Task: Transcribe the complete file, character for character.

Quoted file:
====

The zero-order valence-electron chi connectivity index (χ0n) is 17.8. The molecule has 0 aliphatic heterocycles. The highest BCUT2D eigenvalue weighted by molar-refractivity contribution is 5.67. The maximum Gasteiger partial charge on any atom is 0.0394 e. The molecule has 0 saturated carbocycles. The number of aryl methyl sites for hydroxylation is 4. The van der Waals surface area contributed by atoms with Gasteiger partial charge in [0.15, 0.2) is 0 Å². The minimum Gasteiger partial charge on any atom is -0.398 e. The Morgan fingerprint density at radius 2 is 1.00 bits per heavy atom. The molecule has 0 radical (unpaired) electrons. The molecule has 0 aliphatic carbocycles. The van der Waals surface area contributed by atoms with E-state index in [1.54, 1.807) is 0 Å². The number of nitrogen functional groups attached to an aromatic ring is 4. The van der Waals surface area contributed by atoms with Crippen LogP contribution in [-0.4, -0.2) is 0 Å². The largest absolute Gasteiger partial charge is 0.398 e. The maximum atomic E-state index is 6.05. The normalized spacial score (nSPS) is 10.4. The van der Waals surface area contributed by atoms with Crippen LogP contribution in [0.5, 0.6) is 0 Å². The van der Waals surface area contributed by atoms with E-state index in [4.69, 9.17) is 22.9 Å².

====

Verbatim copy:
The zero-order valence-electron chi connectivity index (χ0n) is 17.8. The molecule has 0 aliphatic heterocycles. The highest BCUT2D eigenvalue weighted by molar-refractivity contribution is 5.67. The maximum Gasteiger partial charge on any atom is 0.0394 e. The molecule has 0 saturated carbocycles. The number of aryl methyl sites for hydroxylation is 4. The van der Waals surface area contributed by atoms with Gasteiger partial charge in [0.15, 0.2) is 0 Å². The minimum Gasteiger partial charge on any atom is -0.398 e. The Morgan fingerprint density at radius 2 is 1.00 bits per heavy atom. The molecule has 0 radical (unpaired) electrons. The molecule has 0 aliphatic carbocycles. The van der Waals surface area contributed by atoms with E-state index in [1.54, 1.807) is 0 Å². The number of nitrogen functional groups attached to an aromatic ring is 4. The van der Waals surface area contributed by atoms with Crippen LogP contribution in [-0.4, -0.2) is 0 Å². The largest absolute Gasteiger partial charge is 0.398 e. The maximum atomic E-state index is 6.05. The normalized spacial score (nSPS) is 10.4. The van der Waals surface area contributed by atoms with Crippen LogP contribution in [0.5, 0.6) is 0 Å². The van der Waals surface area contributed by atoms with E-state index in [4.69, 9.17) is 22.9 Å².